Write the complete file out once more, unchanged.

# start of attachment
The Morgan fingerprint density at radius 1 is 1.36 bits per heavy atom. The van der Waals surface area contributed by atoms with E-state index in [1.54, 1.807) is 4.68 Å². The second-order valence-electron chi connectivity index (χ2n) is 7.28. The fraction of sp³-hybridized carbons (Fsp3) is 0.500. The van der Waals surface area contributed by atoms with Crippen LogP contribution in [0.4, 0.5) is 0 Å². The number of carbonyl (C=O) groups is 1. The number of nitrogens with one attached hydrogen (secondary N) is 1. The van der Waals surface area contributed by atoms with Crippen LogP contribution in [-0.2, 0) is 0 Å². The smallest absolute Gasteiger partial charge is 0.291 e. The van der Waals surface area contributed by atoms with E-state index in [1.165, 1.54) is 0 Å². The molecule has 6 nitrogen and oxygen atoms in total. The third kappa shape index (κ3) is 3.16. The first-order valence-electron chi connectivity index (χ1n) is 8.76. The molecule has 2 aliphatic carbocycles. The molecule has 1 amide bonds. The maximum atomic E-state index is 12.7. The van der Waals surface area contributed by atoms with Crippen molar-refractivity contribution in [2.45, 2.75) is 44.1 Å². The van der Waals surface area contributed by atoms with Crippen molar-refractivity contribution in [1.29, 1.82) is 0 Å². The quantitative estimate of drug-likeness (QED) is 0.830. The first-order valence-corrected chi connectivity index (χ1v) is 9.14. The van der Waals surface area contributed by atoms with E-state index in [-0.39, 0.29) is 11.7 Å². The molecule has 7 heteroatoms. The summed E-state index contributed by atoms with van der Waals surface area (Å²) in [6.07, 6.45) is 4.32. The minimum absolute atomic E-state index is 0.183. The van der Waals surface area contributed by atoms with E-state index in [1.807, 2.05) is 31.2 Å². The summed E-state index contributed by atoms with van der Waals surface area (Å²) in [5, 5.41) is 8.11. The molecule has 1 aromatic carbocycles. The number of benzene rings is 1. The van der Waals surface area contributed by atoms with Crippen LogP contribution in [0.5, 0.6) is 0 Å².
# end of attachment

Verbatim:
The Morgan fingerprint density at radius 1 is 1.36 bits per heavy atom. The van der Waals surface area contributed by atoms with E-state index in [1.54, 1.807) is 4.68 Å². The second-order valence-electron chi connectivity index (χ2n) is 7.28. The fraction of sp³-hybridized carbons (Fsp3) is 0.500. The van der Waals surface area contributed by atoms with Crippen LogP contribution in [0.4, 0.5) is 0 Å². The number of carbonyl (C=O) groups is 1. The number of nitrogens with one attached hydrogen (secondary N) is 1. The van der Waals surface area contributed by atoms with Crippen LogP contribution in [-0.2, 0) is 0 Å². The smallest absolute Gasteiger partial charge is 0.291 e. The van der Waals surface area contributed by atoms with E-state index in [1.165, 1.54) is 0 Å². The molecule has 6 nitrogen and oxygen atoms in total. The third kappa shape index (κ3) is 3.16. The first-order valence-electron chi connectivity index (χ1n) is 8.76. The molecule has 2 aliphatic carbocycles. The molecule has 1 amide bonds. The maximum atomic E-state index is 12.7. The van der Waals surface area contributed by atoms with Crippen molar-refractivity contribution in [2.45, 2.75) is 44.1 Å². The van der Waals surface area contributed by atoms with Crippen molar-refractivity contribution in [1.29, 1.82) is 0 Å². The quantitative estimate of drug-likeness (QED) is 0.830. The first-order valence-corrected chi connectivity index (χ1v) is 9.14. The van der Waals surface area contributed by atoms with E-state index in [-0.39, 0.29) is 11.7 Å². The molecule has 7 heteroatoms. The summed E-state index contributed by atoms with van der Waals surface area (Å²) in [6.07, 6.45) is 4.32. The minimum absolute atomic E-state index is 0.183. The van der Waals surface area contributed by atoms with E-state index in [1.807, 2.05) is 31.2 Å². The summed E-state index contributed by atoms with van der Waals surface area (Å²) in [5, 5.41) is 8.11. The molecule has 1 aromatic carbocycles. The number of benzene rings is 1. The van der Waals surface area contributed by atoms with Crippen LogP contribution in [0.5, 0.6) is 0 Å².